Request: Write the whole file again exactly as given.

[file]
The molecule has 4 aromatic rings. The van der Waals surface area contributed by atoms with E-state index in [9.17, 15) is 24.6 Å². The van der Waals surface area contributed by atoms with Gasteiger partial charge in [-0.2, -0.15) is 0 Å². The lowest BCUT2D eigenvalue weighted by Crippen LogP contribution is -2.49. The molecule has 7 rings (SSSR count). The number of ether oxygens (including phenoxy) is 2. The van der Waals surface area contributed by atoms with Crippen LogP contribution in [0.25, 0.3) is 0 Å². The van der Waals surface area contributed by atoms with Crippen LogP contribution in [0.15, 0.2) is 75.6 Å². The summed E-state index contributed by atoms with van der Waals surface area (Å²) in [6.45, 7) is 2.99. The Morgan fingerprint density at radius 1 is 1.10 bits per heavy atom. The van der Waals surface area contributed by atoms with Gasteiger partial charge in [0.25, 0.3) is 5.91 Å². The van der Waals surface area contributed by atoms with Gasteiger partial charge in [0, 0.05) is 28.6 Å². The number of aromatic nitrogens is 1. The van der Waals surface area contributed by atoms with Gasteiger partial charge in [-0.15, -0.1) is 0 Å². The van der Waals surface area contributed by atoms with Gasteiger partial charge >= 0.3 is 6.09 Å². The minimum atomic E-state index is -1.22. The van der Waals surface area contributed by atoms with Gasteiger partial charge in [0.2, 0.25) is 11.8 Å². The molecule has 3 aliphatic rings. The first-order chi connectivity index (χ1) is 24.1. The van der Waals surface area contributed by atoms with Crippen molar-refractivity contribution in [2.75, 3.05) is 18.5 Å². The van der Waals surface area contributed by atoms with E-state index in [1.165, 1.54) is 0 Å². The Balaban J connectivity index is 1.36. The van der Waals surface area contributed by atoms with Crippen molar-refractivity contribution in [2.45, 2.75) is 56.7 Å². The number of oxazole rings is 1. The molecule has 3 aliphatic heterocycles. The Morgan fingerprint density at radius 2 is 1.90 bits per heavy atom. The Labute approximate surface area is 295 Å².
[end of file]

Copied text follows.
The molecule has 4 aromatic rings. The van der Waals surface area contributed by atoms with E-state index in [9.17, 15) is 24.6 Å². The van der Waals surface area contributed by atoms with Gasteiger partial charge in [-0.2, -0.15) is 0 Å². The lowest BCUT2D eigenvalue weighted by Crippen LogP contribution is -2.49. The molecule has 7 rings (SSSR count). The number of ether oxygens (including phenoxy) is 2. The van der Waals surface area contributed by atoms with Crippen LogP contribution in [0.25, 0.3) is 0 Å². The van der Waals surface area contributed by atoms with Crippen LogP contribution in [0.15, 0.2) is 75.6 Å². The summed E-state index contributed by atoms with van der Waals surface area (Å²) in [6.45, 7) is 2.99. The Morgan fingerprint density at radius 1 is 1.10 bits per heavy atom. The van der Waals surface area contributed by atoms with Gasteiger partial charge in [0.25, 0.3) is 5.91 Å². The van der Waals surface area contributed by atoms with Gasteiger partial charge in [0, 0.05) is 28.6 Å². The number of aromatic nitrogens is 1. The van der Waals surface area contributed by atoms with Gasteiger partial charge in [-0.15, -0.1) is 0 Å². The van der Waals surface area contributed by atoms with Gasteiger partial charge >= 0.3 is 6.09 Å². The minimum atomic E-state index is -1.22. The van der Waals surface area contributed by atoms with Gasteiger partial charge in [0.2, 0.25) is 11.8 Å². The molecule has 3 aliphatic rings. The first-order chi connectivity index (χ1) is 24.1. The van der Waals surface area contributed by atoms with Crippen molar-refractivity contribution in [2.75, 3.05) is 18.5 Å². The van der Waals surface area contributed by atoms with E-state index in [1.165, 1.54) is 0 Å². The Balaban J connectivity index is 1.36. The van der Waals surface area contributed by atoms with Crippen molar-refractivity contribution in [2.45, 2.75) is 56.7 Å². The number of oxazole rings is 1. The molecule has 3 aliphatic heterocycles. The Morgan fingerprint density at radius 2 is 1.90 bits per heavy atom. The Labute approximate surface area is 295 Å².